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Judge denies motion to dismiss in stuntman accident case

North Carolina residents who watch 'The Walking Dead" on television may know that a stuntman lost his life while an episode of the hit AMC show was being filmed in 2017. The stuntman died as the result of injuries he suffered in a fall, and a wrongful death lawsuit brought by his family claims that he would be alive today if AMC and a production company had not cut corners on safety.

AMC claimed in a motion to have the wrongful death lawsuit dismissed that they were not responsible for the accident because the stuntman had assumed responsibility for his safety before performing the stunt that led to his fall and subsequent death. However, that a Georgia judge found that argument unconvincing and denied the motion. The trail is scheduled to begin on Dec. 9.

Businesses don't always grow after an acquisition

It isn't uncommon for those who are looking to buy a business to believe that they can grow it rather quickly. However, this is a trap that buyers in North Carolina or elsewhere would be smart to avoid. This is especially true if a buyer doesn't have experience in the industry that a company occupies.

In many cases, the current owner of the company has tried to grow the business using some of the tactics that the buyer wants to employ. Therefore, it is likely that those ideas will fail or won't be as successful as a buyer thinks that they will be. Ideally, an individual who is looking to buy a company will first evaluate whether it can sustain its current success over the next several years.

Mistakes to avoid when selling a company

Market conditions may be ideal for business owners in North Carolina to sell their companies for maximum profit. However, there are key mistakes that they need to avoid when trying to do so. For example, it is a good idea to avoid trying to be a superhero when it comes to running the organization. A buyer will want to see that there are people and systems in place that will continue to function when the original owner is gone.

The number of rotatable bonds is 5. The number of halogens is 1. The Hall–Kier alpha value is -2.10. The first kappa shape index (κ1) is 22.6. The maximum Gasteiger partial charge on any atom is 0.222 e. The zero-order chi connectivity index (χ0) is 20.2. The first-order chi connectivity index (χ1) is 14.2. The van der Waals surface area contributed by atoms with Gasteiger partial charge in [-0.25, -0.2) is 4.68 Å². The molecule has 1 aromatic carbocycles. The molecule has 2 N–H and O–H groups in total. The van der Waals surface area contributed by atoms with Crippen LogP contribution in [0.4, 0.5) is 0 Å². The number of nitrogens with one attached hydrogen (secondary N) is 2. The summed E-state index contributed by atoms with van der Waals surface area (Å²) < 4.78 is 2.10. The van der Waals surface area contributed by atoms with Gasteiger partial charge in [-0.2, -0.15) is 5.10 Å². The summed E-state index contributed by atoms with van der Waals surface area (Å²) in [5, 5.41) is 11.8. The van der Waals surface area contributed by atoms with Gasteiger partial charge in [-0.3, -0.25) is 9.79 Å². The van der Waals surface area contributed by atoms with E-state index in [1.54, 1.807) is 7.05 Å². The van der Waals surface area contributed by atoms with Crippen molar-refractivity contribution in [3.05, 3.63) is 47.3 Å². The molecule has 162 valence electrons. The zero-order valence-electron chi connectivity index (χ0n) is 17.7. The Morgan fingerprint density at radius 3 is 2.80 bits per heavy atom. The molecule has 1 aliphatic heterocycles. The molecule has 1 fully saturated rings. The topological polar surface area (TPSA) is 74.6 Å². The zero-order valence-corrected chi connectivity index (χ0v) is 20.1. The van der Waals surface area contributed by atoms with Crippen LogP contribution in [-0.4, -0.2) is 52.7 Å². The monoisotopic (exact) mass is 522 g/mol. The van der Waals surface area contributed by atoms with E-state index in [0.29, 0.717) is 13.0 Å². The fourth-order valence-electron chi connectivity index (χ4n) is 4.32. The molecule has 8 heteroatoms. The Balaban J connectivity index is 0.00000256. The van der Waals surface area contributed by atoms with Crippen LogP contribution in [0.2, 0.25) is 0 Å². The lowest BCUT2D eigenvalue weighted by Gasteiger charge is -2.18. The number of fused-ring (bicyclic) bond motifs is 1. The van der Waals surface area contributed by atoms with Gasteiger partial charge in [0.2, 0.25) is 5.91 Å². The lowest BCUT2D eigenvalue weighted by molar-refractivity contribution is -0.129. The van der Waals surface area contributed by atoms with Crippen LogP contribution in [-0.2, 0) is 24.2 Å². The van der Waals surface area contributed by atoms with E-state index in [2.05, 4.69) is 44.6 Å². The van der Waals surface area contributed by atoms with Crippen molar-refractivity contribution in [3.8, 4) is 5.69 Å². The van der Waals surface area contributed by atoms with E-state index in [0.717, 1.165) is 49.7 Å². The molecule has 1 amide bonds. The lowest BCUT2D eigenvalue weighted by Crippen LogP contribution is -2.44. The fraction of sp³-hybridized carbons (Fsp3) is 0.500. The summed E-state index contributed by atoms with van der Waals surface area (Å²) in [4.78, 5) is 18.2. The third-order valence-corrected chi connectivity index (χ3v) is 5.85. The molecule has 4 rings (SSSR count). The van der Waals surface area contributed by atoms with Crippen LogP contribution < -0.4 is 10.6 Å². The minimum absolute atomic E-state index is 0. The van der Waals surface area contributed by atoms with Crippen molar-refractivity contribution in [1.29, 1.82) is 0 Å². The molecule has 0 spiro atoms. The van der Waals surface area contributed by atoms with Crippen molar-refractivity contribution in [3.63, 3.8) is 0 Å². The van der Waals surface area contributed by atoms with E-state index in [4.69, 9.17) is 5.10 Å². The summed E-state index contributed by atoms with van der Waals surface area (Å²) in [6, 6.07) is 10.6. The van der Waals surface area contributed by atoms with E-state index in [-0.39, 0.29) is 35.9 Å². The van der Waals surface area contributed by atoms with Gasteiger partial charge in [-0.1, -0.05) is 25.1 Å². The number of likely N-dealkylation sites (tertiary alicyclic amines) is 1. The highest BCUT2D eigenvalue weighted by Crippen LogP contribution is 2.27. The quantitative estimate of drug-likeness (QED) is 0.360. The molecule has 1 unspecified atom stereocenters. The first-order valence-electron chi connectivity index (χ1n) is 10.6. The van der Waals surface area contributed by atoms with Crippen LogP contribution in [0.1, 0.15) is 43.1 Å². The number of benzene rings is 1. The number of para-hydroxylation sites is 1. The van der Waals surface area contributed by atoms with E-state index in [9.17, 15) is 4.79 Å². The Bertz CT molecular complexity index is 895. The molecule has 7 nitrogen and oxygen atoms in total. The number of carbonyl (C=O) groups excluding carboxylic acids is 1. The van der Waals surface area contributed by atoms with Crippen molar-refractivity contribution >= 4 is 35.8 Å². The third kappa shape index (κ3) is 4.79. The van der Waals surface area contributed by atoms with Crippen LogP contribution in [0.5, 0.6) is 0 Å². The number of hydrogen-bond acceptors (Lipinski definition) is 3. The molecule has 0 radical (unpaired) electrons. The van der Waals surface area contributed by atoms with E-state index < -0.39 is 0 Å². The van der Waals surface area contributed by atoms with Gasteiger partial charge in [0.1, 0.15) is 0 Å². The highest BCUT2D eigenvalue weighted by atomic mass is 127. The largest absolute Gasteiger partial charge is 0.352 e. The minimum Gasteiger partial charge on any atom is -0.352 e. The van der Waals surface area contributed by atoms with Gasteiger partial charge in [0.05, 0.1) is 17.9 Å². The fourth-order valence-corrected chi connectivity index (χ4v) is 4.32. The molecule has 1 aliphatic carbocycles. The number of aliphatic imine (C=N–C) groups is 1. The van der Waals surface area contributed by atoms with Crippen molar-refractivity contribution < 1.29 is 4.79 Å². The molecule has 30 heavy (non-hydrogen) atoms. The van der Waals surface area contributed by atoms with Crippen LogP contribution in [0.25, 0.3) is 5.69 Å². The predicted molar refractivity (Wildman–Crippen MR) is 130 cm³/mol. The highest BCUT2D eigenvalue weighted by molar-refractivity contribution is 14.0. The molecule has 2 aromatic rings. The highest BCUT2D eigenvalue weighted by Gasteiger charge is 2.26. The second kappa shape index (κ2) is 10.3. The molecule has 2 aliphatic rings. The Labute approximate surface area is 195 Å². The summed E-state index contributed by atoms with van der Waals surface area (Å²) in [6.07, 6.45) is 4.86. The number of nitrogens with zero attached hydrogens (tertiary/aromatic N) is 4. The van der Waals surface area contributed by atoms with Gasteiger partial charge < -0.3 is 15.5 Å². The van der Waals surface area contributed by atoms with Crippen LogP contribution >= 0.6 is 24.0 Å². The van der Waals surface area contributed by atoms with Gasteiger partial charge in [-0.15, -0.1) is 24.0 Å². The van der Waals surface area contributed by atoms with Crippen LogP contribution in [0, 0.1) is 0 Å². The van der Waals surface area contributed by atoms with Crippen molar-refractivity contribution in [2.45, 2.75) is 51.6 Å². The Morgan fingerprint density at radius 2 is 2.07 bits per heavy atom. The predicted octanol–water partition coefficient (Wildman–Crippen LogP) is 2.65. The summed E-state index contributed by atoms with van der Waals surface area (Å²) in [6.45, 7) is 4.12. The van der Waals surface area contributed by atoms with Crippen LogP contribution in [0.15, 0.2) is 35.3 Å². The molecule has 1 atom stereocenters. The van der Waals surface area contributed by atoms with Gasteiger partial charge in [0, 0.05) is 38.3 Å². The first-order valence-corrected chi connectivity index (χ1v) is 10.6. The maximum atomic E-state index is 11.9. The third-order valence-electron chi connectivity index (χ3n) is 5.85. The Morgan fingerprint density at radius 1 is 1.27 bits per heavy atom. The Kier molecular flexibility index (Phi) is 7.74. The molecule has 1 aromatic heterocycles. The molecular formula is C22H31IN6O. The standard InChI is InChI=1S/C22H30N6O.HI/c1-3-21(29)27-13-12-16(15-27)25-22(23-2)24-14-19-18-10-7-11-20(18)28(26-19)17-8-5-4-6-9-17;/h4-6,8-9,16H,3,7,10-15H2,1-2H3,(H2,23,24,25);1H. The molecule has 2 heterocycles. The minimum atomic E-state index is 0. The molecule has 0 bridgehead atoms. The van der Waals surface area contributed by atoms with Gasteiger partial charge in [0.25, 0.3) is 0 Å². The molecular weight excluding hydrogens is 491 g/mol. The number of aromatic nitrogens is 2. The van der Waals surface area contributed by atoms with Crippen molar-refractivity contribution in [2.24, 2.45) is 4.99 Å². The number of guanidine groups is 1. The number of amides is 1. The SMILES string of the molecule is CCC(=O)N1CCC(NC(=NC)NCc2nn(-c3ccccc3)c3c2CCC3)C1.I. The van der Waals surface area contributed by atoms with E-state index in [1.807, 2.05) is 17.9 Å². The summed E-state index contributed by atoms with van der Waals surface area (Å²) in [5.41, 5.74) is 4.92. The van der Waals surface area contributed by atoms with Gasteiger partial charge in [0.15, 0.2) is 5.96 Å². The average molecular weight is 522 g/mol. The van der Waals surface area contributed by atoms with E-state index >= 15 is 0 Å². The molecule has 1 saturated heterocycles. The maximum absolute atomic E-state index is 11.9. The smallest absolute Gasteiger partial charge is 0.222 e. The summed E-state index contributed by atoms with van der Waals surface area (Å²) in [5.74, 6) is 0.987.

It may also be a good idea to have manufacturing, accounting or other important functions performed by employees as opposed to freelancers. While outsourcing may save a company money, it could also cause the business to rely too heavily on outside parties. Therefore, it might put a drag on the organization's potential to consistently grow in the future.

Safety concerns surround proposed changes to trucking regulations

Commercial truck drivers traveling the roads of North Carolina must comply with many federal safety regulations. Some trucking industry groups, like the American Trucking Association, support changes to existing rules, but they continue to face opposition. Bills circulating currently in the U.S. House and Senate could lower allowable ages for employment as long-haul truckers. In 2018, the Drive Safe Act failed to win congressional approval after the Insurance Institute for Highway Safety and the Owner-Operators Independent Drivers Association expressed concerns about inexperienced younger drivers.

Although age restrictions continue to be debated, the Federal Motor Carrier Safety Administration has gone forward with a proposal for new hours of service rules. The agency continues to collect comments from the public regarding redefining a short-haul exemption to 150 air miles from 100 and allowing truckers to drive for 14 hours instead of 12.

Many U.S. truck drivers are sleep-deprived

Truckers in North Carolina know how prone they can be to drowsy driving. A Ball State University has looked at the percentage of working U.S. adults who get inadequate sleep and found an increase from 30.9% in 2010 to 35.6% in 2018. The study, which involved more than 150,000 working adults, was undertaken to find out which professions were most prone to sleep deprivation, and trucking was included among them.

More specifically, it was the transportation and material moving industry: In 2010, 32% of workers in this industry reported inadequate sleep (i.e., less than seven hours) whereas in 2018, the number was 41%. Though it is not as widespread as in the military and police force (50% of respondents) or the healthcare industry (45%), it was at the same level as those in production (41%).

The key steps to follow when selling a business

Financial issues or a lack of interest in being a business owner may be valid reasons to sell a company. However, it is important for North Carolina owners to create an exit strategy long before they want to leave their companies. The first step in selling a business is determining how much it is worth. Usually, companies will sell for a multiple of its annual cash flow, and it is not unusual for a professional to help appraise an organization.